As with my previous Kane readings, I am using the recent five volume collection of Kane novels and short stories published by Centipede Press. This novella is in Death Angel's Shadow, which in its Centipede edition collects both early and late Kane stories. Since I am reading the Kane stories in the approximate order of Kane's life, I will be reading two more stories in this collection, and then switching to the third and final Kane novel, Darkness Weaves.

But back to the story. "Reflections" builds a bit slowly, although perhaps I am just distracted by other things I'm reading, and having a bit of reader's fatigue from having already read around 1,000 pages of Kane content (two novels, numerous short stories) over the last month. But that being said, around page 80, the novella really takes off, and maintains that pace for the last 30+ pages.

The story involves both investigation and combat, and could easily be adopted as a scenario for an RPG set in a far northern lands with isolated manors. I can already think of a way to use it with Astonishing Swordsmen and Sorcerers of Hyperborea.

Monday, December 25, 2017

Dark Crusade

Dark Crusade cover art by Frank Frazetta

On Christmas Eve, I finished Karl Edward Wagner's second Kane novel, Dark Crusade - as one does. It was about a 100 pages shorter than the first Kane novel, Bloodstone, and a bit less satisfying. Part of what made the novel less satisfying was that the science fictional aspects of the setting were less evident in the novel. It has more of the feel of classic swords & sorcery, and it's entirely possible that there were no long-lost alien artifacts anywhere in the novel.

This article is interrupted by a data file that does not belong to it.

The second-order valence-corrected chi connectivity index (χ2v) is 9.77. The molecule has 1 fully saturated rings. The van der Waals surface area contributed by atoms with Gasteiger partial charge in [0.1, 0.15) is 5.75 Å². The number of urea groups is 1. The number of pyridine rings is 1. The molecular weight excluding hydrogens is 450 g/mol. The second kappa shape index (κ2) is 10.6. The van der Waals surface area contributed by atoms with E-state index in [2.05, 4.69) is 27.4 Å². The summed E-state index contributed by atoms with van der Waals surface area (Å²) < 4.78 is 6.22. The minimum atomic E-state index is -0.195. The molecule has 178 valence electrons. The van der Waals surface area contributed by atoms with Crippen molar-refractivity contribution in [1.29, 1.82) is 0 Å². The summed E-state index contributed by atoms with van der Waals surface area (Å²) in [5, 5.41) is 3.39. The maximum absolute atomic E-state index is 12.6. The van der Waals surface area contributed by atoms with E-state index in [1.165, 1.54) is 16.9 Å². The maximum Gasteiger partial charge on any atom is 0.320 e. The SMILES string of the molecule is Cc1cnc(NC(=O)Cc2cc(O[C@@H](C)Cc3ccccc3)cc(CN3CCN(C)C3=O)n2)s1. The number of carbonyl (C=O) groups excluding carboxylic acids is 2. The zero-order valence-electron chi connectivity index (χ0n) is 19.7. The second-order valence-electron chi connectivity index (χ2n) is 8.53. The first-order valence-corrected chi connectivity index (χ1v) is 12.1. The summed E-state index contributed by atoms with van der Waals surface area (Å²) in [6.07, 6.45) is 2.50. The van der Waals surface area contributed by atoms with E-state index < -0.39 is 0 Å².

But I could be wrong.

Another thing that made the narrative a bit less satisfying than Bloodstone, was that the story is a bit more disjointed, depicting the ebb and flow of a bloody religious crusade from several distinct viewpoints. Kane comes across as a (mostly) unsympathetic character, an opportunist, who betrays both sides in the conflict for his personal gain. It's not until nearly the end of the novel that we discover there is more to Kane's agenda than empire-building.

When we do see his real interests, which revolve around an ancient fortress called the Ceddi ("altar" in an ancient tongue) things get very interesting indeed, in a very multiplanar, Everwayan sort of way. Developments late in the novel push in directions that will be very welcome to fans C.L. Moore and Michael Moorcock.